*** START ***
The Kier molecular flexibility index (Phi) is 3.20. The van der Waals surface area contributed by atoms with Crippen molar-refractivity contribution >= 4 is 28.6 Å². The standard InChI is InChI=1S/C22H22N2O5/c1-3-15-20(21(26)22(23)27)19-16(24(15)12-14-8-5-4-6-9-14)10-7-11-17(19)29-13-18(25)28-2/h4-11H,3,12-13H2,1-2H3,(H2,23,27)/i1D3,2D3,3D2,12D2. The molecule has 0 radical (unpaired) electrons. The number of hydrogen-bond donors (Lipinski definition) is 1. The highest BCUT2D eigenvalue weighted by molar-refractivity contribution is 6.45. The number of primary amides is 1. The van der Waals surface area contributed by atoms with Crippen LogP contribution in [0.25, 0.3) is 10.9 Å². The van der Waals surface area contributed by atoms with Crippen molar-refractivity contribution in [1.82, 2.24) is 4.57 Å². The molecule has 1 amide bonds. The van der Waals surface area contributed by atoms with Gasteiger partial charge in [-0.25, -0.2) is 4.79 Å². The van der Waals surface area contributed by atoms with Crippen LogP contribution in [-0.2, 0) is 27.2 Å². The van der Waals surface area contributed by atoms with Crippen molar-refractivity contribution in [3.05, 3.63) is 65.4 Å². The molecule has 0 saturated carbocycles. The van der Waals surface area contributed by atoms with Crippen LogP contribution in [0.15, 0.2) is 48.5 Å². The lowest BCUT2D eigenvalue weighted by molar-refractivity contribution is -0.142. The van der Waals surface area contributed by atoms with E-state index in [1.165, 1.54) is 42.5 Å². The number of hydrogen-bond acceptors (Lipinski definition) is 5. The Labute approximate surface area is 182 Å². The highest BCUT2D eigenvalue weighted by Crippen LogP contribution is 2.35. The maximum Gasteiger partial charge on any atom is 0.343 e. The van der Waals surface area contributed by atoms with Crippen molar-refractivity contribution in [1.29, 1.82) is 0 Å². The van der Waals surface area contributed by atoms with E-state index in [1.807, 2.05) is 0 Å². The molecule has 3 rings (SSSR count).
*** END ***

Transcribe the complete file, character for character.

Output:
The Kier molecular flexibility index (Phi) is 3.20. The van der Waals surface area contributed by atoms with Crippen molar-refractivity contribution >= 4 is 28.6 Å². The standard InChI is InChI=1S/C22H22N2O5/c1-3-15-20(21(26)22(23)27)19-16(24(15)12-14-8-5-4-6-9-14)10-7-11-17(19)29-13-18(25)28-2/h4-11H,3,12-13H2,1-2H3,(H2,23,27)/i1D3,2D3,3D2,12D2. The molecule has 0 radical (unpaired) electrons. The number of hydrogen-bond donors (Lipinski definition) is 1. The highest BCUT2D eigenvalue weighted by molar-refractivity contribution is 6.45. The number of primary amides is 1. The van der Waals surface area contributed by atoms with Crippen LogP contribution in [0.25, 0.3) is 10.9 Å². The van der Waals surface area contributed by atoms with Crippen molar-refractivity contribution in [1.82, 2.24) is 4.57 Å². The molecule has 1 amide bonds. The van der Waals surface area contributed by atoms with Gasteiger partial charge in [-0.25, -0.2) is 4.79 Å². The van der Waals surface area contributed by atoms with Crippen LogP contribution in [-0.2, 0) is 27.2 Å². The van der Waals surface area contributed by atoms with Crippen molar-refractivity contribution in [3.05, 3.63) is 65.4 Å². The molecule has 0 saturated carbocycles. The van der Waals surface area contributed by atoms with Crippen LogP contribution in [0.15, 0.2) is 48.5 Å². The lowest BCUT2D eigenvalue weighted by molar-refractivity contribution is -0.142. The van der Waals surface area contributed by atoms with E-state index in [1.165, 1.54) is 42.5 Å². The number of hydrogen-bond acceptors (Lipinski definition) is 5. The Labute approximate surface area is 182 Å². The highest BCUT2D eigenvalue weighted by Crippen LogP contribution is 2.35. The maximum Gasteiger partial charge on any atom is 0.343 e. The van der Waals surface area contributed by atoms with Crippen molar-refractivity contribution in [1.29, 1.82) is 0 Å². The van der Waals surface area contributed by atoms with E-state index in [1.807, 2.05) is 0 Å². The molecule has 3 rings (SSSR count).